if (my - position.y > 0)

This code is executed when player pushes the mouse button. Vertical position of mouse cursor is flipped, because the game uses different coordinate system. Snake's position and direction are stored into temporary variables.

Mouse cursor must be positioned more than eight (Snake.SPEED) pixels away from the head, otherwise direction cannot change.

If absolute horizontal distance between mouse cursor and head of the snake is greater that absolute vertical distance, direction can change to east or west only. This happens only if snake is currently moving in northern or southern direction.

If absolute vertical distance between mouse cursor and head of the snake is greater that absolute horizontal distance, direction can change to north or south, but only if snake is currently moving in eastern or western direction.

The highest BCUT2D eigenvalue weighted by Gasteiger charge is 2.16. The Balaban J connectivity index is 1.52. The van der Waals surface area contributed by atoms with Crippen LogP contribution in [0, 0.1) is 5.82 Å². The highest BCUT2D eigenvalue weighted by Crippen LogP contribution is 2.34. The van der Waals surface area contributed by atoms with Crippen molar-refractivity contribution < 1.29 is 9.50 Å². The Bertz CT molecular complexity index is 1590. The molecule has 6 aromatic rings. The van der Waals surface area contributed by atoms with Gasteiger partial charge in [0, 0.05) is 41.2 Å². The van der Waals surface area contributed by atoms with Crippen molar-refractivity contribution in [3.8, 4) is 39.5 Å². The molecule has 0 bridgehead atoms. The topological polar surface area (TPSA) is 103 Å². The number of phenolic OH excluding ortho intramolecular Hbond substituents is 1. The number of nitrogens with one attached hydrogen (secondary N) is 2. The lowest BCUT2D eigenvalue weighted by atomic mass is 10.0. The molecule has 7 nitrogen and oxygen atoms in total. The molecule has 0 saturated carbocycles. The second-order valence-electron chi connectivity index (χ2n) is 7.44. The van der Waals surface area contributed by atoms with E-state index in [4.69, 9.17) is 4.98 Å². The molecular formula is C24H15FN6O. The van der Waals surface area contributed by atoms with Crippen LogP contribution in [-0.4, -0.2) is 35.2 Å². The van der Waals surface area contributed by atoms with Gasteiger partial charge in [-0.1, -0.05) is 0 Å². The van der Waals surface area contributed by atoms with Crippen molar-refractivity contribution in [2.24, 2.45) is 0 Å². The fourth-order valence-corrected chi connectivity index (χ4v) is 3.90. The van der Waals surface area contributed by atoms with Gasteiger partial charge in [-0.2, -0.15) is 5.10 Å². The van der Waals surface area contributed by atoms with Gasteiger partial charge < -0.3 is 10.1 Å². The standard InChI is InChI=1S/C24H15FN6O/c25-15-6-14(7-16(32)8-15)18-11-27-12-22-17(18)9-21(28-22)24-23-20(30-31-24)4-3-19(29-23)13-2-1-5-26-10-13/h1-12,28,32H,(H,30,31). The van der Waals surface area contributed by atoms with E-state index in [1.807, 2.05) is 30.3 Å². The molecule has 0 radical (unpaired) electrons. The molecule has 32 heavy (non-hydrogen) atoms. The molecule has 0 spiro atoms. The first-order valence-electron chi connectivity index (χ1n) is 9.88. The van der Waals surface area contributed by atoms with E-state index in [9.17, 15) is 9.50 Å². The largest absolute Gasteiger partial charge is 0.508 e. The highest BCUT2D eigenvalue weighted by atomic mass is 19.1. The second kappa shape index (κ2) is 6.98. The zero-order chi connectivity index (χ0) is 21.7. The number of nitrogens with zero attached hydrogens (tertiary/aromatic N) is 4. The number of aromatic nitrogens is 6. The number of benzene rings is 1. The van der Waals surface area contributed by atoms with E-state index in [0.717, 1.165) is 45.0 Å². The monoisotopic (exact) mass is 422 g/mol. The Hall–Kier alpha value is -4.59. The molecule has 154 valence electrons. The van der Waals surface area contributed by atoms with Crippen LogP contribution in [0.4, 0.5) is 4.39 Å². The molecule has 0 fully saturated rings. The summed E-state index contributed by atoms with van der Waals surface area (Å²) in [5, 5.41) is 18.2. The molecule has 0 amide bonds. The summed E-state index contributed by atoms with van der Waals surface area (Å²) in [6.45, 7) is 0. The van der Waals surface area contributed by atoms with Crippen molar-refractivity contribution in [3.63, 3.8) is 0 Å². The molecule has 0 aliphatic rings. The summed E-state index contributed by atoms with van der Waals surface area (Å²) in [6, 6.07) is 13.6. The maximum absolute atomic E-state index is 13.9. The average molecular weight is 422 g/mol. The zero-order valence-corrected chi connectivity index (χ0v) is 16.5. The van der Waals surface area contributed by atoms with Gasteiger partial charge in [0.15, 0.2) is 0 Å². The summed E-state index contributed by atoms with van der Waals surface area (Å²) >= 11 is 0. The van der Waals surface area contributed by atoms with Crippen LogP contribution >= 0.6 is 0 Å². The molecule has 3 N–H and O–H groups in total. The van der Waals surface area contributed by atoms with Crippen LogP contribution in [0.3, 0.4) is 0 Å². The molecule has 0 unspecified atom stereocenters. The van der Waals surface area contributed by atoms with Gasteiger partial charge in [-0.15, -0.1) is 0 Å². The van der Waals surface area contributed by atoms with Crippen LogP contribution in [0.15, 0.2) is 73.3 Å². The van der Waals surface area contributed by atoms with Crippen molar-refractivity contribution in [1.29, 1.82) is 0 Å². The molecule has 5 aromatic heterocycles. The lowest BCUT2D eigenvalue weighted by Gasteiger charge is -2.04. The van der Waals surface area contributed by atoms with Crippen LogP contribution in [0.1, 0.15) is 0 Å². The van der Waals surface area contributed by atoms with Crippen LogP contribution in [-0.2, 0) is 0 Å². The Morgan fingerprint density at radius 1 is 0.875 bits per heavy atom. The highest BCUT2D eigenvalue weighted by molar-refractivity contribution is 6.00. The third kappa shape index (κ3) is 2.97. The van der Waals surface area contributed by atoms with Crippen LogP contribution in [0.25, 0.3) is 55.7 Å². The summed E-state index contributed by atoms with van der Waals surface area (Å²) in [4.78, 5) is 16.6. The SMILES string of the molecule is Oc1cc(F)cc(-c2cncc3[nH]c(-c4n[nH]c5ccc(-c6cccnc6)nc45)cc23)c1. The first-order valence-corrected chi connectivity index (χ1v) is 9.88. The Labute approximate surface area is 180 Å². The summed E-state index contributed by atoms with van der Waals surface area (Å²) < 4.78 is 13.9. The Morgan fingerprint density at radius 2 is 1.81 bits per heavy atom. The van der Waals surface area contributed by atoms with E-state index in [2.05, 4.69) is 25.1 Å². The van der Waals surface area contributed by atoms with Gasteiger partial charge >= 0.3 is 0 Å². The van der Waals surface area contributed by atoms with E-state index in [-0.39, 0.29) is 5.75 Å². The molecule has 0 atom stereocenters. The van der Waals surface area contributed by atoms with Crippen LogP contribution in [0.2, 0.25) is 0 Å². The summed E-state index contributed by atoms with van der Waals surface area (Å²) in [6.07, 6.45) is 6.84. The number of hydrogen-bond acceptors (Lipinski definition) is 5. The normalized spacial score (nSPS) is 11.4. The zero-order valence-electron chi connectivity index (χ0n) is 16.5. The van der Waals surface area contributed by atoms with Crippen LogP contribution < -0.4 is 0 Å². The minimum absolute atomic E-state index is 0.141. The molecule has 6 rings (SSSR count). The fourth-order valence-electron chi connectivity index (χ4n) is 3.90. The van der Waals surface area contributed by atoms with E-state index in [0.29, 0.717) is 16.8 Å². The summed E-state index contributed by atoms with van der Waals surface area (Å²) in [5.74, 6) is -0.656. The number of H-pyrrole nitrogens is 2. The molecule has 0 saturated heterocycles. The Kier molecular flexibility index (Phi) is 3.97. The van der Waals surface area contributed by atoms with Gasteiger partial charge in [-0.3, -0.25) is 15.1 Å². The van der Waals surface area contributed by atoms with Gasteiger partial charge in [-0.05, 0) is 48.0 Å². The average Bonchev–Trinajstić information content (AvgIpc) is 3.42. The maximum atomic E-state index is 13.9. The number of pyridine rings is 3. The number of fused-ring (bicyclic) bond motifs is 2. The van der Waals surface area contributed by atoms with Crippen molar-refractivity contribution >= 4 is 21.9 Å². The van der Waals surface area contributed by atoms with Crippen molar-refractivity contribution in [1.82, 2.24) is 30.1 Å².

Fine tuning

If you compile and start the game you will be able to control the movement of the snake, but most probably snake will soon run out of the screen, because it moves way too fast. Game runs at 24 frames per second (by default), and snake moves by eight pixels each frame, which makes at total 192 pixels per second. Snake needs only 2.5 sec to travel from one side of the frame to another.

You can decrease the value of SPEED constant in Snake class and snake will move slowly, but particles will overlap even more and snake will look ugly.

I am using another solution: snake movement is updated once per two frame updates. This makes snake move 50% slower, but movement looks much less fluent. This solution was implemented in Game.as file. I made new global variable frameCount:

private var frameCount:int = 0;

Value of variable is increased once per frame, at the beginning of Draw_Game function.


Code that updates position of the snake is changed to:

if ((snake != null) && (frameCount % 2 == 0))